It is the next version of Movable Type, one of the most popular blog platform. The beta version, 3.3, is ready to be downloaded and to be tested.
I used Movable Type over 2 years. The latest Movable Type 3.2 works well in my server.
These are some items I think will be of most interest to me and other experts:
Smarter Defaults, and Fewer Settings
Setting up a new blog or a new installation can be like getting a new computer — the first thing you do is turn off all the stupid settings. So by default, we’ve got rid of fifty settings and controls when you create a new blog in Movable Type 3.3, and made the default choices be smarter about doing what you expect. You can still get to these options (and dozens of new ones, for people that like to tweak) but the good news is now that you don’t have to if you don’t want to.
(It means the default setting is much smarter, and the beginner don’t need to change settings with a lot of questions.)
A Better Author Experience
Built in Tags, with support for automatically publishing tag clouds and support for the rel=”tag” attribute. Resizable posting text areas that remember your settings and have bigger, more readable fonts. Inclusion of a range of professionally-translated language packs so that all your authors can see the MT user interface in their own language. And smart default settings that don’t overwhelm authors with fields they won’t use. And an improved junk management system means you spend even less time dealing with spam.(Some tag plugin will retired. Spam control is still the blogger’s concern.)

Better Discoverability
A vastly improved search now offers per-blog templates for search results. This also combines with the new tagging feature to offer tag search across blogs, per-tag feeds, or even per-keyword feeds for search results. And search result feeds are OpenSearch compatible. If you’re picky about URLs or trying to optimize for search engines, you can easily choose from a range of URL schemes, or create your own without editing templates. Each of your blogs’ categories can have its own custom publishing path as well.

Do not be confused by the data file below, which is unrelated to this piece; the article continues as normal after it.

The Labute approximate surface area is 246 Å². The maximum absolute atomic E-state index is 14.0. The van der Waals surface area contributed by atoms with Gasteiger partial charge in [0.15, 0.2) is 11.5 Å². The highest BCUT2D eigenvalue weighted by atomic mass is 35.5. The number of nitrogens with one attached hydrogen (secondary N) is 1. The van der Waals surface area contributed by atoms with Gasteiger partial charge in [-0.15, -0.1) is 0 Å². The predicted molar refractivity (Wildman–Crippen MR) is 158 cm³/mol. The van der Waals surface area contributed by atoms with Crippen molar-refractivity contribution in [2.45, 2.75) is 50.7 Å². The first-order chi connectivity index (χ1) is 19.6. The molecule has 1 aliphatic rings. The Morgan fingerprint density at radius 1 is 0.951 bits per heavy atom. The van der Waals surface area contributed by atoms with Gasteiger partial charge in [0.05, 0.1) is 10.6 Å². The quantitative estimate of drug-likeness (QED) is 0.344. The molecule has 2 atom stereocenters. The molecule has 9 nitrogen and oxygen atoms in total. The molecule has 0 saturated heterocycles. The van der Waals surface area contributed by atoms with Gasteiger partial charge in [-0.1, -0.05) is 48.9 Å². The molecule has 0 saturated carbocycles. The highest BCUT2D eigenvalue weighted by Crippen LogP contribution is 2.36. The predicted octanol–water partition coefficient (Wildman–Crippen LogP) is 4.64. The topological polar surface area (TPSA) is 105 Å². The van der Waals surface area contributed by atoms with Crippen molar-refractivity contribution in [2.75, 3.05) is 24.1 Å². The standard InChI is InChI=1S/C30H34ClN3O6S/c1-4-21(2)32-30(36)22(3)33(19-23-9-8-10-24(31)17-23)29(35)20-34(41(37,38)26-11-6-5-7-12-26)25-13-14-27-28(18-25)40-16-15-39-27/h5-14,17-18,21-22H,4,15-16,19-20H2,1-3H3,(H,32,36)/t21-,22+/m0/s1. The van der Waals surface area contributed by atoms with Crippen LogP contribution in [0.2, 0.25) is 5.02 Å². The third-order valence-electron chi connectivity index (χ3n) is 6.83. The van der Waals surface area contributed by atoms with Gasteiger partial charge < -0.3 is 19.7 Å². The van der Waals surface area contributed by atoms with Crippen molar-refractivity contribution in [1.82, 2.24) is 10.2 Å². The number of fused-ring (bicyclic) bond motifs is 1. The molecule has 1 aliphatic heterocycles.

(Search function will be improved and improved.)
Manage Your Blogs With a Single Feed
All activity on your blogs is now available in an Activity Feed, customized for every user in the system. Instead of getting emails about your blog, choose whether your Activity Feed includes information about comments, TrackBacks, entries, or any combination. The Activity Feed can also display information about your Movable Type installation, such as errors or warnings, and provides links right in the feed for any action you want to perform. Instead of having to remember which screen has the feature you’re looking for, the Activity Feed delivers action links right to you, and plugins can add even more information to the feed, such as reporting or custom updates.
(Feed is so useful in the current blog world. More controls to build your feed is a good news.)
Smarter Bundled Plugins
Widget Manager: A powerful new plugin (based on the popular Sidebar Manager) lets you rearrange and redesign elements on your blog without editing any HTML. And other plugins can make their own new widgets, simplifying design tasks. An improved StyleCatcher gives you access to all the designs from The Style Contest (, letting you change the look of your blog without you having to touch the XHTML or CSS. (Major thanks to Elise, Arvind and Jesse for their incredible, hard work on the Style Contest!)
(Plugins are always on the first line of my to-do list. Tweak is so interesting.)
Better Security
Say goodbye to Melody Nelson: There’s no more default login for Movable Type, as you’re now prompted for your own account info when you create a new installation. And users are assigned a personal, customizable password for web services, so that you don’t have to give your Movable Type password away if you want to use a third-party service to post to your blog.
(Security is everwhere now. I will give up if no security)
I am busy now. I will test the beta in my testing bed. Anyone should be very careful when they try the new beta system. Donot put it in your working desktop. This is my advice.

David Yin

David is a blogger, geek, and web developer — founder of If you like his post, you can say thank you here

Leave a Reply

Your email address will not be published. Required fields are marked *